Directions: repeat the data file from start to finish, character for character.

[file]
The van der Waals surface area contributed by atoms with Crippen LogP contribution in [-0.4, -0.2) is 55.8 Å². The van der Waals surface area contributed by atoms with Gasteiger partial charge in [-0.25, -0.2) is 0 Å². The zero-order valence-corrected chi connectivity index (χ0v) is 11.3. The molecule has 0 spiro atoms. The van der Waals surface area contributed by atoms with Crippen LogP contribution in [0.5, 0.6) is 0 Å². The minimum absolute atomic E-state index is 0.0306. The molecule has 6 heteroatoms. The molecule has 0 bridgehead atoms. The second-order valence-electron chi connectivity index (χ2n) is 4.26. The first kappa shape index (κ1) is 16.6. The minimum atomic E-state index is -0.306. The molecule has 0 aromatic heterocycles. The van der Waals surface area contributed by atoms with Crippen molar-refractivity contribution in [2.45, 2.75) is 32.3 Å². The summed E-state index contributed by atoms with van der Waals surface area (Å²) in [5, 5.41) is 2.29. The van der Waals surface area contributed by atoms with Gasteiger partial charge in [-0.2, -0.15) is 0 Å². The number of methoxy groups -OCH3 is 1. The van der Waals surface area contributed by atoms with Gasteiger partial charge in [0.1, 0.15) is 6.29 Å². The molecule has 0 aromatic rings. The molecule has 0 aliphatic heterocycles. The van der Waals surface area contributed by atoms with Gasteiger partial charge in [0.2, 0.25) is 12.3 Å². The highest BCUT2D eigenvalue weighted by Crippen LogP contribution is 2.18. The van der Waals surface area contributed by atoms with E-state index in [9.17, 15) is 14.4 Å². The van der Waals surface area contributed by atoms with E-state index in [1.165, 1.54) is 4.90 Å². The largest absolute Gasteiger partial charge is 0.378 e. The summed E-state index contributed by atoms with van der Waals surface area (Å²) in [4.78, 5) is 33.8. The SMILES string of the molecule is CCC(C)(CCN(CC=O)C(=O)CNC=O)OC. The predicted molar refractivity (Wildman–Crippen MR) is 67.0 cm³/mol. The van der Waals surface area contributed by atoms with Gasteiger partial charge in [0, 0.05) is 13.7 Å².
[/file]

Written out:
The van der Waals surface area contributed by atoms with Crippen LogP contribution in [-0.4, -0.2) is 55.8 Å². The van der Waals surface area contributed by atoms with Gasteiger partial charge in [-0.25, -0.2) is 0 Å². The zero-order valence-corrected chi connectivity index (χ0v) is 11.3. The molecule has 0 spiro atoms. The van der Waals surface area contributed by atoms with Crippen LogP contribution in [0.5, 0.6) is 0 Å². The minimum absolute atomic E-state index is 0.0306. The molecule has 6 heteroatoms. The molecule has 0 bridgehead atoms. The second-order valence-electron chi connectivity index (χ2n) is 4.26. The first kappa shape index (κ1) is 16.6. The minimum atomic E-state index is -0.306. The molecule has 0 aromatic heterocycles. The van der Waals surface area contributed by atoms with Crippen molar-refractivity contribution in [2.45, 2.75) is 32.3 Å². The summed E-state index contributed by atoms with van der Waals surface area (Å²) in [5, 5.41) is 2.29. The van der Waals surface area contributed by atoms with Gasteiger partial charge in [-0.2, -0.15) is 0 Å². The number of methoxy groups -OCH3 is 1. The van der Waals surface area contributed by atoms with Gasteiger partial charge in [0.1, 0.15) is 6.29 Å². The molecule has 0 aromatic rings. The molecule has 0 aliphatic heterocycles. The van der Waals surface area contributed by atoms with Gasteiger partial charge in [0.2, 0.25) is 12.3 Å². The highest BCUT2D eigenvalue weighted by Crippen LogP contribution is 2.18. The van der Waals surface area contributed by atoms with E-state index in [9.17, 15) is 14.4 Å². The van der Waals surface area contributed by atoms with E-state index in [1.165, 1.54) is 4.90 Å². The largest absolute Gasteiger partial charge is 0.378 e. The summed E-state index contributed by atoms with van der Waals surface area (Å²) in [4.78, 5) is 33.8. The SMILES string of the molecule is CCC(C)(CCN(CC=O)C(=O)CNC=O)OC. The predicted molar refractivity (Wildman–Crippen MR) is 67.0 cm³/mol. The van der Waals surface area contributed by atoms with Gasteiger partial charge in [0, 0.05) is 13.7 Å².